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Opinions on the best way to use social media run far and wide. Some prefer it for sharing pictures of their children, pithy quotes, and inspirational content. Others seem to find every conspiracy theory ever invented and share it as though it should have been front-page news. Still others use it for marketing purposes, and others to spark political debates that practically engulf their profile in flames. Above and beyond each of these juxtapositions, however, there seems to be a new division that is creeping up, one that I’m both fascinated by and, honestly, hope to help mend.
On one side of the divide are those who think that the current racial tension in America should be addressed on social media, and on the other side are those who don’t.
If you’ve ever read my work or are connected to me on social media, you know that I have my feet firmly planted in the “let’s talk about racial tension on social media” camp. I’ve posted articles and opinions that have sparked days-long debates. I’ve openly disagreed with others in public spaces like Facebook, and I use phrases like “systemic racism,” “white privilege,” and “peacemaking rather than peacekeeping.” I know that this probably makes some of you uncomfortable. Some of you may be about ready to click away, and I want you to know that I understand that tension. Some days, I just have to click away from the tough stuff and head to Netflix. I get it. If your soul can’t take it today, then this is my blessing, even my encouragement, to head somewhere else. If it can, though, if you’re wondering what the possible merit of talking about all of this chaos while online could be, then I hope you’ll stick with me.
I am of the opinion that, when viewed as an extension (and not a replacement) of in person engagement of racial issues, discussing the reality of racial tension while online bears witness to the gospel of Jesus Christ.
1. Racial issues are image of God issues that we are not free to ignore.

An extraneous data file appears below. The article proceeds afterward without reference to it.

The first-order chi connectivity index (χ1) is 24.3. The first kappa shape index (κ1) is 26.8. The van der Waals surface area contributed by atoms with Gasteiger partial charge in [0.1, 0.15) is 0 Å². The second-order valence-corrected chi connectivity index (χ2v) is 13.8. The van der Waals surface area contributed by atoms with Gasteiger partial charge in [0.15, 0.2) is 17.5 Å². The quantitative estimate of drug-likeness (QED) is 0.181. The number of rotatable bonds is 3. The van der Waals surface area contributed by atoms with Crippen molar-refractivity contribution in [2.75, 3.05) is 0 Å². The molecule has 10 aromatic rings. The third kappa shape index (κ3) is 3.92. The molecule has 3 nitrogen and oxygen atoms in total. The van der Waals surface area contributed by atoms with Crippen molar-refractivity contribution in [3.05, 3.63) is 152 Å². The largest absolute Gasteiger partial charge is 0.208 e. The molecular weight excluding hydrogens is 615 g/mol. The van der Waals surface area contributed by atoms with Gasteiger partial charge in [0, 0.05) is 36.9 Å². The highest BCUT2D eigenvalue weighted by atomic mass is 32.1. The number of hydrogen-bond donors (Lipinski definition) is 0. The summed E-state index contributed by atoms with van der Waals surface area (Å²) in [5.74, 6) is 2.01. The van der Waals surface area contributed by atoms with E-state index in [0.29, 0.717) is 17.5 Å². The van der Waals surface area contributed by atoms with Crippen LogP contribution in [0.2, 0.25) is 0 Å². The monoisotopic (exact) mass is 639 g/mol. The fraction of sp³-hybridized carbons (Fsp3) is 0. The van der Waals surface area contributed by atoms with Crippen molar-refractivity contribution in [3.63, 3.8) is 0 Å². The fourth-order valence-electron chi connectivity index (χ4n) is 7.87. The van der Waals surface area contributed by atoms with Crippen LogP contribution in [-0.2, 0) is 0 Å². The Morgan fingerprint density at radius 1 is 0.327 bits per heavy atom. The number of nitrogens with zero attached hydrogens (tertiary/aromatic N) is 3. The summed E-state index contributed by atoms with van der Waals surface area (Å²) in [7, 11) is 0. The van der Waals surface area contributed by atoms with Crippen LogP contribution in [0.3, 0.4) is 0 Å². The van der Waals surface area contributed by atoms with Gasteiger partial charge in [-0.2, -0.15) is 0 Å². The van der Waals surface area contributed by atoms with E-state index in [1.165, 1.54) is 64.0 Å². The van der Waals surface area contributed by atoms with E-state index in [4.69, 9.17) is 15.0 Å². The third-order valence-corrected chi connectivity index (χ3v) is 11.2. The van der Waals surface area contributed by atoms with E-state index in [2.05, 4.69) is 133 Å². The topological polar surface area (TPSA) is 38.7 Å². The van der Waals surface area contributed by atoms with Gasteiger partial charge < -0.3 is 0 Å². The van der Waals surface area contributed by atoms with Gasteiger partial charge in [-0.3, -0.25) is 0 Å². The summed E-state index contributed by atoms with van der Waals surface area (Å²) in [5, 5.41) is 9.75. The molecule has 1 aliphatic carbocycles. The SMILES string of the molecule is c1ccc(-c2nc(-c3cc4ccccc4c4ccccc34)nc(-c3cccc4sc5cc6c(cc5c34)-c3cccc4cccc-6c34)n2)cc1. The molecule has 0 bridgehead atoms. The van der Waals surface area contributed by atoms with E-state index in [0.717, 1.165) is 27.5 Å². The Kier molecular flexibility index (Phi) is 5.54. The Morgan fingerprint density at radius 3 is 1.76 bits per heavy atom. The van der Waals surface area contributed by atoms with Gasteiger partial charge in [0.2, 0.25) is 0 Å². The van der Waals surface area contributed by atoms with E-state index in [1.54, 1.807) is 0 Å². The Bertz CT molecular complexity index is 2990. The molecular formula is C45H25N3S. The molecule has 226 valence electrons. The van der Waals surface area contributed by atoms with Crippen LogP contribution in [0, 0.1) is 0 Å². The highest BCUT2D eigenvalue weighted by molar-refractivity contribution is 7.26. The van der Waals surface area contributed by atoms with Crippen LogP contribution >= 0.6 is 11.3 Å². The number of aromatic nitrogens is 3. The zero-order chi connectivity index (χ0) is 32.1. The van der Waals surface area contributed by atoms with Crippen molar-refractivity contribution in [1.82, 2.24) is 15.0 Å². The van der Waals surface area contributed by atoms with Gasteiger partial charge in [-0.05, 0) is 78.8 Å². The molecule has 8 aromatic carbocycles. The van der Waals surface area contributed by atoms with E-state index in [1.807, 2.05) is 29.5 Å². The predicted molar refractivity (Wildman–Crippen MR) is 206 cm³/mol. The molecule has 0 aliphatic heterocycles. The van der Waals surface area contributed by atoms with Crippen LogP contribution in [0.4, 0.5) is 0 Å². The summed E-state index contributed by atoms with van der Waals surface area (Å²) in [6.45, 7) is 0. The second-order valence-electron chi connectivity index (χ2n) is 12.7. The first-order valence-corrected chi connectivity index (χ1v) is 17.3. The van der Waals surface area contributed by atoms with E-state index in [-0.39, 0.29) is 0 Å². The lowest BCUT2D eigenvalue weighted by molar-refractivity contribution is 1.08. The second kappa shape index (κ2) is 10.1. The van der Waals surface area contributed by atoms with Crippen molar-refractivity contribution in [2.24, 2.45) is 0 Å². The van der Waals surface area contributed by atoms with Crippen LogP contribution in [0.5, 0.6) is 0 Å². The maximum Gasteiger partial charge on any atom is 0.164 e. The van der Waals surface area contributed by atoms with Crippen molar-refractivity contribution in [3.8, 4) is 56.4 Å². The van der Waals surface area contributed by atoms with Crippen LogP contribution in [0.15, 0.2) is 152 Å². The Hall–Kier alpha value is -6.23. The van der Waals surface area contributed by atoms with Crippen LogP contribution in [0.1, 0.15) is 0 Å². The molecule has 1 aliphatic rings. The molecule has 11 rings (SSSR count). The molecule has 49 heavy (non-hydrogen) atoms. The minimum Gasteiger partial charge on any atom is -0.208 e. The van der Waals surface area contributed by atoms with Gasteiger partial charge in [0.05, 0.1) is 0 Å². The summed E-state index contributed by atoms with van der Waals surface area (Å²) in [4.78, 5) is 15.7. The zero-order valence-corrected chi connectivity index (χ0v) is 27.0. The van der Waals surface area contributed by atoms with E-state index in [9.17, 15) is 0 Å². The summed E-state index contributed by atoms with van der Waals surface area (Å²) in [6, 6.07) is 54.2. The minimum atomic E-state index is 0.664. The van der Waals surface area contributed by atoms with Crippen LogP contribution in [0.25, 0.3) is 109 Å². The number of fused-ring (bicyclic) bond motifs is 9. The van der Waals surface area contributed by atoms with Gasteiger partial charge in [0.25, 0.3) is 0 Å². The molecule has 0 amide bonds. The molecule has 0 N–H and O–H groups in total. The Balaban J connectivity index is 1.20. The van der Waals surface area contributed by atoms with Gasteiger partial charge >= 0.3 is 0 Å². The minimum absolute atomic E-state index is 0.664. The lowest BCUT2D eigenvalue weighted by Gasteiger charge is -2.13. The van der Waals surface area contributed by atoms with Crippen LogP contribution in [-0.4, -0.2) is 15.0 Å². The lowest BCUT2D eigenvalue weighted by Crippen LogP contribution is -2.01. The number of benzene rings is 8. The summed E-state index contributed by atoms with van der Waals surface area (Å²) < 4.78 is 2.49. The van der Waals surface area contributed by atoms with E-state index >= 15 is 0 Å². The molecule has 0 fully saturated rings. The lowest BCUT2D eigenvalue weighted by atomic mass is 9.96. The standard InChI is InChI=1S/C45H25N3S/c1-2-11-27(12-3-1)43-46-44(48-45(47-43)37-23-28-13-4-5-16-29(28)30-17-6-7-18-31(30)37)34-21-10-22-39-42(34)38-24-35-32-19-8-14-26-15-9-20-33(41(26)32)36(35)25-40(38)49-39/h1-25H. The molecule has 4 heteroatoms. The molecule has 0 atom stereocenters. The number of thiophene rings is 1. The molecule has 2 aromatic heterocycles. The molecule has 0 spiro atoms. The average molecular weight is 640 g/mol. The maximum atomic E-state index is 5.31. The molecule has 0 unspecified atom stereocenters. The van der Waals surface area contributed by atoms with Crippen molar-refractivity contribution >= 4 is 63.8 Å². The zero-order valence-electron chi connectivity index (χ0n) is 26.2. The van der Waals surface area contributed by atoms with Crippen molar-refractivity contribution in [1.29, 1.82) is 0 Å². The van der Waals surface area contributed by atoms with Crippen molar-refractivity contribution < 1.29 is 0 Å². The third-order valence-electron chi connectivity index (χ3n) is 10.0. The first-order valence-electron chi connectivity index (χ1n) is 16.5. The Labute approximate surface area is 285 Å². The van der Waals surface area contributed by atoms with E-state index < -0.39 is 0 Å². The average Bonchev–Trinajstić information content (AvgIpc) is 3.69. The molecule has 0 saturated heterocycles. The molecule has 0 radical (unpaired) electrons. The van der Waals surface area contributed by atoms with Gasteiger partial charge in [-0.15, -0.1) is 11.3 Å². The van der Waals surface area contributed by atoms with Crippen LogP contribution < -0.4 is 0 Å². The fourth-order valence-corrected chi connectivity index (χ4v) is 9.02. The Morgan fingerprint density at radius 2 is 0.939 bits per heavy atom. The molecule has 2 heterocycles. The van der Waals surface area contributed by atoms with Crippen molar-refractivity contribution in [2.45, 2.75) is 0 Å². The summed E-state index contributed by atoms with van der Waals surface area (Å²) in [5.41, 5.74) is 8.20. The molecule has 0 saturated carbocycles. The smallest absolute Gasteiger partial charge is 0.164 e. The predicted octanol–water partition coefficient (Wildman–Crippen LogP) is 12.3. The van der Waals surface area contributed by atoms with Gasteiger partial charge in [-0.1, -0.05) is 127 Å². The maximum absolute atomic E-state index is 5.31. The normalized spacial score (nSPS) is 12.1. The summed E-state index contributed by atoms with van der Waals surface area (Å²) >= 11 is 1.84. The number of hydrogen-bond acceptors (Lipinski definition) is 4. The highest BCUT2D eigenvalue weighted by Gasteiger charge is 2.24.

Racial issues remind us that people are made in the image of God, and that many people are not treated accordingly. I think it’s important to realize that when Christians, specifically white Christians, do not engage these topics on social media, even when post after post in their timeline calls for acknowledgment, it seems as though they are ignoring the reality. When our fellow brothers and sisters, not to mention the unbelieving world, are crying out for comfort, justice, peace, and acknowledgment, and we hide behind our avatars because we don’t “have all the facts” or can’t “totally understand the situation,” we communicate that we are more interested in protecting ourselves in our perceived rightness than we are in comforting others. This can and should be communicated via face-to-face relationships. In my case, I have found that the more I engage face to face relationships with friends of color, the more compelled I am to engage the conversations online as well, because I am motivated by the story, plight, and reality of my neighbor.
So what do I mean when I say that racial issues are peacemaking issues? For the past generation or so, the typical white Christian model for discussing race has been to encourage colorblindness. You’ve likely heard this communicated before, it sounds like, “I don’t see color” or “God sees what’s on the inside so that’s what I see too.” While often stated in an attempt to be loving and equitable, this approach misses the mark as it negates the pain of the black experience, Native American experience, Latino experience, and experience of so many others. In our effort to keep the peace, we end up sounding like we are saying, “Please be quiet. You’re stirring things up too much.” This is not peacemaking; this is discomfort avoidance.